Muscle Length Assessment and Treatment Related to Patellofemoral Pain

Original Editor - Stacy Schiurring based on the course by Claire Robertson

Top Contributors - Stacy Schiurring, Jess Bell and Kim Jackson

Introduction[edit | edit source]

Patellofemoral pain often results from cumulative load. It reveals itself with prolonged and or repetitive activity or holding of a certain position. Subtle changes in load can add up over time to create a large load.[1] Thorough assessment and the subjective interview will provide clues to causative factors of the patient's patellofemoral pain.

For a review of the gait cycle, please read this article.

Hamstrings[edit | edit source]

Hamstrings in situ. Note their relationship with the knee.

Why is it mechanically relevant to assess this muscle?

  • Tight, tense, and shortened hamstrings can pull the knee into excessive knee flexion. During the gait cycle, this can result in a greater knee flexion moment at initial contact or heel strike.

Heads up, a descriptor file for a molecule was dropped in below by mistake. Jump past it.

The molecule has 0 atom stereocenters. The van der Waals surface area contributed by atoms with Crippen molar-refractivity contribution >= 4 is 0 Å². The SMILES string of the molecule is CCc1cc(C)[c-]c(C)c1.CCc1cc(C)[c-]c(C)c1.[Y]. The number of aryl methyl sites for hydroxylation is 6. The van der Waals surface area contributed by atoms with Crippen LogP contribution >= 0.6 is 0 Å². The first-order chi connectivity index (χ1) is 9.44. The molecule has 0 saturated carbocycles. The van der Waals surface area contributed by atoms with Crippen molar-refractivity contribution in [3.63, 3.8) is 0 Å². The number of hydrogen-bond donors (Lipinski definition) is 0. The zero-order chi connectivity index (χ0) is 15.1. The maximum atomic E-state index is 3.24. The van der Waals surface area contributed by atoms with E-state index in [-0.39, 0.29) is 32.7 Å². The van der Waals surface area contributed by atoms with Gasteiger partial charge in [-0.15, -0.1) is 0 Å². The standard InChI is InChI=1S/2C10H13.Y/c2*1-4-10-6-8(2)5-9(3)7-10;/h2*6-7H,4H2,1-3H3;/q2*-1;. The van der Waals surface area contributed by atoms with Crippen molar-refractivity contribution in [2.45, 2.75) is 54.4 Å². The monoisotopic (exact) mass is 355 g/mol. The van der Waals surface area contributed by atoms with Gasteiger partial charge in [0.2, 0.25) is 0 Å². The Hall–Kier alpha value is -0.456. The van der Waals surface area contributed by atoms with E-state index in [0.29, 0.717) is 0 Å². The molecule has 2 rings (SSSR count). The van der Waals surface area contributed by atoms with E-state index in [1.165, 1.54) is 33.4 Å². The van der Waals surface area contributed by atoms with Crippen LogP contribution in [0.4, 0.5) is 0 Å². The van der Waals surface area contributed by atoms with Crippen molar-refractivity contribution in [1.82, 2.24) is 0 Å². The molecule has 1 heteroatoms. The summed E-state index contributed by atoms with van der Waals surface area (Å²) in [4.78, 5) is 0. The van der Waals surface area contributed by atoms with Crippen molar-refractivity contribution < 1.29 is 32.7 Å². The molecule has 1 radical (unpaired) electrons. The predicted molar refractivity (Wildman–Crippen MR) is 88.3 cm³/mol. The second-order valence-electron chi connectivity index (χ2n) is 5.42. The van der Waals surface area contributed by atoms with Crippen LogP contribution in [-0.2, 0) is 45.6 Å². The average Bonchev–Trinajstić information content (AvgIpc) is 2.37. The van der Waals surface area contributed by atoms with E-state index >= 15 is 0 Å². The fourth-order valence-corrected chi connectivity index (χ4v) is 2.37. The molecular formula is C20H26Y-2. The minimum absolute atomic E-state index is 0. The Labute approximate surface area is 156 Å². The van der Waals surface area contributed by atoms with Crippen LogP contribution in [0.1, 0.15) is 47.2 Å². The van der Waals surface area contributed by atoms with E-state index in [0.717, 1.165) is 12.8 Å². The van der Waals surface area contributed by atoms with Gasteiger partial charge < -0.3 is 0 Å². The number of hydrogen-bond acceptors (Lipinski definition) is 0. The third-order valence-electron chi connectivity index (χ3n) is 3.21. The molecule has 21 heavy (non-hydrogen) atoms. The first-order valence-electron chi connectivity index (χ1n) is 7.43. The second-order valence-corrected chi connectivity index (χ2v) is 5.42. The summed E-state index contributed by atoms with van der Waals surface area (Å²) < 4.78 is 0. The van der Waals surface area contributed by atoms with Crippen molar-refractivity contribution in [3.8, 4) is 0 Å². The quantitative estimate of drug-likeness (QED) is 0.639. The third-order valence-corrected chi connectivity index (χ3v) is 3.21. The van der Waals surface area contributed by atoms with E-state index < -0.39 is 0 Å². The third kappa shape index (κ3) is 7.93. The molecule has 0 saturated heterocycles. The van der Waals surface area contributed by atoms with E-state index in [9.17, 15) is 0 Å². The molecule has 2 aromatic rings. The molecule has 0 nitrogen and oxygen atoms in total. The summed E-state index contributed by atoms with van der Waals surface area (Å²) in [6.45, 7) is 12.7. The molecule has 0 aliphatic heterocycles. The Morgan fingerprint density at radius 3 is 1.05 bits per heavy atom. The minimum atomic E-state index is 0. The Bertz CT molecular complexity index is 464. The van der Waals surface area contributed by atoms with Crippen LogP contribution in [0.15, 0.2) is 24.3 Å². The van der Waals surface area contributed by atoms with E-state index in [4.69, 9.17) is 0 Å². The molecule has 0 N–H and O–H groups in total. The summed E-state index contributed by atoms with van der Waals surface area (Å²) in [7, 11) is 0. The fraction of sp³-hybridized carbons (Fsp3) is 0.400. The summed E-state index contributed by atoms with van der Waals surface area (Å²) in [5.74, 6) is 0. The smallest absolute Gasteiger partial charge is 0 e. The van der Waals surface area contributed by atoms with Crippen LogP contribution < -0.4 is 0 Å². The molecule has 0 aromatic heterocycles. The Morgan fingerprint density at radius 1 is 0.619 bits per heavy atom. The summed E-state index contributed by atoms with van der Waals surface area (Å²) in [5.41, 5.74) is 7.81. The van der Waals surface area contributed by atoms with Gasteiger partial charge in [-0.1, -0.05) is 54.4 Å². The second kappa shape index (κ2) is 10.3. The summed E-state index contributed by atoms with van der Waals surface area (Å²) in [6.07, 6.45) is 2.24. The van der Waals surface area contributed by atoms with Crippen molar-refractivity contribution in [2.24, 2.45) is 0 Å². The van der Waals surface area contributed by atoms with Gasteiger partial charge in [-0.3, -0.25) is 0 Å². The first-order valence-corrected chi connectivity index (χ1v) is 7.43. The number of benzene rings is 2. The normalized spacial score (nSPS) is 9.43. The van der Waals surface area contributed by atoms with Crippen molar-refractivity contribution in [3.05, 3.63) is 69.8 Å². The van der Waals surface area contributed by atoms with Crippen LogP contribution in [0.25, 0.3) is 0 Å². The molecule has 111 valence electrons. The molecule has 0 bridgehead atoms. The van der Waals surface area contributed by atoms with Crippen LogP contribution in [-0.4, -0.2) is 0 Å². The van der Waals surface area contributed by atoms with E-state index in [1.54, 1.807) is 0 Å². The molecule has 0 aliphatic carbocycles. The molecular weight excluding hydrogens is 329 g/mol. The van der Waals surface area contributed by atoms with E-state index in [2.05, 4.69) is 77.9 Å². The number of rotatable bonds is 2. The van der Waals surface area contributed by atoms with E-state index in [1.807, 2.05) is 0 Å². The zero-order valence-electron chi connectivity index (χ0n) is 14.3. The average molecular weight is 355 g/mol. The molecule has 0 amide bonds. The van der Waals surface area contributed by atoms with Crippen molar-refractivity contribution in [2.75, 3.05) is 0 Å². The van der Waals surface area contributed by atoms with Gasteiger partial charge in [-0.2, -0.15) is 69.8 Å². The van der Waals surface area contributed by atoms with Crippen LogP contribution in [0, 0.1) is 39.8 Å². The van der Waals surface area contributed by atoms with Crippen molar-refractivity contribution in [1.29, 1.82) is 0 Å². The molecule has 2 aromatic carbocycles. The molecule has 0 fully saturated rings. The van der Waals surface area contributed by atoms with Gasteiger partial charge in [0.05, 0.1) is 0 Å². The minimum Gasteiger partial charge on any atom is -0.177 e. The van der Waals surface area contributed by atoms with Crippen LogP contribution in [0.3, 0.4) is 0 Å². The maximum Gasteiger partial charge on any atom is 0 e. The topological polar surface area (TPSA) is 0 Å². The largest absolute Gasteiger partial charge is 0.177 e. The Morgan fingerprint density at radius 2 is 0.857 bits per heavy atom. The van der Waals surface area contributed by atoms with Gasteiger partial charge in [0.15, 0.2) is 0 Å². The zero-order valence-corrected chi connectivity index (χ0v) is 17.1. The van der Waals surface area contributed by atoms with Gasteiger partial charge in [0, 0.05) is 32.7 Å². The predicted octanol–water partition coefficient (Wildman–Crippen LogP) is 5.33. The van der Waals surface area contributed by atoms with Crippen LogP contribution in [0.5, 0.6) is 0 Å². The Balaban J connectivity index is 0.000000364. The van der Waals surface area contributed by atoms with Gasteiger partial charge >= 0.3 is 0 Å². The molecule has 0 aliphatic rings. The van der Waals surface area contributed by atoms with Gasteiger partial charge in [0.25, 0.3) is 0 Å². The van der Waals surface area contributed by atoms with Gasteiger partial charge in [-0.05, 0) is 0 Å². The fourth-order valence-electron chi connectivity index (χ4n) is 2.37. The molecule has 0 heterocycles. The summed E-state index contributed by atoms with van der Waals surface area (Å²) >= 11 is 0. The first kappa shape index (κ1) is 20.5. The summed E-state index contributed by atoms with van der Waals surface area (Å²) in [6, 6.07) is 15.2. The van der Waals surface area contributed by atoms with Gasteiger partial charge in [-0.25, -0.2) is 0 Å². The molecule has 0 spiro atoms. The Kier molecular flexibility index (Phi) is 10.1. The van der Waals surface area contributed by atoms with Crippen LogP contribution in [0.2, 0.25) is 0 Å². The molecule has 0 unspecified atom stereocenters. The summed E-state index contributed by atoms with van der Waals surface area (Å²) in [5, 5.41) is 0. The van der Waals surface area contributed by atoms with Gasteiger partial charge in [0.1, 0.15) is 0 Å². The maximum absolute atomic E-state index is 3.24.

• Any resulting increase in knee flexion will increase patellofemoral contact pressures. Therefore, it is important to avoid the situation where the tibia is being pulled back and there is enhanced knee flexion.[1]

How should we assess and test for muscle length?

  • It is important to assess hamstring length in conjunction with stride length
  • Bedside clinical exams: sit-and-reach, straight leg raise
  • It is important to assess and compare the muscle length of both hamstrings. The rehabilitation professional should also take the patient's relative flexibility into consideration, ie: is this patient's body flexible overall or tight. This will help determine the patient's muscle length norm.